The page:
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60091766"A letter from Wales informs us of the dreadful inundation of the river Usk the latter end of November; by which vast numbers of cattle of all kinds, stacks of hay, and ricks of corn, were washed away, and several farmers thereby utterly ruined. The waters were up to the first stories of the houses."[River Usk]056 - UskFrank Law
60101766"At Newcastle, in Cardiganshire, the bridge and three or four houses were entirely destroyed."[River Teifi]062 - TeifiFrank Law
601108-09-1766"Three dwelling houses at Eastrow, and two bridges, have been carried away, near Whitby, in Yorkshire, by a great land-flood."[River Esk]027 - Ouse (Yorkshire)Frank Law
601202-07-1759"Birmingham. By the floods occasioned by the heavy rains, great damage hath been done in this neighbourhood to the grass that was cut down, as well as to that which is standing, by its being filled with sand and gravel; and on Monday two horses at Crete-bridge, in the Stratford road, and one near Harburn, were drowned; and a man was drowned in endeavouring to cross Stone-bridge near Meriden." [River Blythe]054 - SevernFrank Law
601420-09-1775"In the afternoon, a most violent storm of rain and hail, accompanied with more dreadful thunder and vivid lightening than had ever been remembered by the oldest person living, fell in Oxford and Salisbury, and other places in their neighbourhood. Several streets were overflowed; the lightning was almost one continued flash for two hours, the fourth-western firmament, in particular, frequently appeared one vast expanse of fire."043 - Avon and StourFrank Law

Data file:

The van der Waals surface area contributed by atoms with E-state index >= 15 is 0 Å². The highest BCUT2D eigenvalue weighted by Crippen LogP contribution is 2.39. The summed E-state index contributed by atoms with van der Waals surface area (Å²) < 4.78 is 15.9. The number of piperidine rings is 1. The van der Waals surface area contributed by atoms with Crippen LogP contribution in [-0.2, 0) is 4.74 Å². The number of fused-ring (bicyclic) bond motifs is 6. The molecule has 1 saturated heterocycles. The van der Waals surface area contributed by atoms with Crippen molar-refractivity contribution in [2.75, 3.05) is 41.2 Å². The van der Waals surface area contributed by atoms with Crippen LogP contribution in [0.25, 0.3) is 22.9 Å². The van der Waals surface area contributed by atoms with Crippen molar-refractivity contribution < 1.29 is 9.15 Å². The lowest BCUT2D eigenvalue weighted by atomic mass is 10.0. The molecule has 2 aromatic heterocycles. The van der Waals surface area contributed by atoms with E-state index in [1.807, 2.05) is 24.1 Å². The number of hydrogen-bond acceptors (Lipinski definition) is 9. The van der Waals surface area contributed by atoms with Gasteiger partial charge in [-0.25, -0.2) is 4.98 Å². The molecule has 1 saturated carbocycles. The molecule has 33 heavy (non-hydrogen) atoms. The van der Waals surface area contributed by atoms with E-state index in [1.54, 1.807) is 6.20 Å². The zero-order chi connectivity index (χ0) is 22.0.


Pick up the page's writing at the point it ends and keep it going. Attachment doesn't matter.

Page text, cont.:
601621-09-1775"And the next morning [September 21st], about ten, there arose such another storm of thunder and lightning at Leeds in Yorkshire; in which four or five persons, and some cattle, were killed by the lightning."027 - Ouse (Yorkshire)Frank Law
601721-02-1762"On this and the following day, great damage was done, and numbers of people perished, in different parts of the kingdom, by a great, sudden, and unusual fall of snow, which, in some places, was ten and twelve feet deep. Near fifty people, who were caught in the open fields, roads, plains, heaths, and commons, lost their lives. In the hurricane that accompanied it, large trees, coaches, houses, chimnies, and barns, were in many places, levelled with the ground."027 - Ouse (Yorkshire)Frank Law
601823-06-1762"A moor at Solesberry in Buckinghamshire; another great one near Pately-bridge in Yorkshire; the high moors near Sheffield; and the moor or heath on Bloreme-hill in Monmouthshire, are all on fire; that of Bloreme-hill near six feet deep, and those near Sheffield for thirty miles together in some places, owing it is probable . . . to the extraordinary disposition of the peat to kindle by inflammable exhalations, through the late excessive heat and dryness of the weather. . . . In Scotland, the woods of Rothmurcus, and the fine forests of Glenmere and Glenfiddick, have been in great great danger from the same cause. The woods of Abernethy have suffered prodigiously, and the neighbouring inhabitants have been employed night and day in diverting the course of the flames."039 - ThamesFrank Law
602229-01-1763December 25th, 1762 "A most intense frost set in with a north-easterly wind, and continued with very little intermission to the 29th of January, when it broke up by a gentle thaw. Besides the general appearance of nature, some experiments, tried during the course of it, proved, that it was some days no less severe than that of 1740 . . . by the 2nd of January the river Thames was completely frozen over at Richmond; as was the Severn in several places, carriages passed over the ice, and booths were erected and fairs held; the ice being in some parts six feet thick."039 - ThamesFrank Law
60231272"1272 Canterbury ' A great storm of thunder and lightning and a sudden inundation; the waters breaking forth seemingly from the caverns of the earth, overflowed the greatest part of the city where they were never before known to come.' "[Great Stour]040 - Kent Rivers GroupFrank Law
Total Number of Records: 7971Displaying Records: 41 - 50

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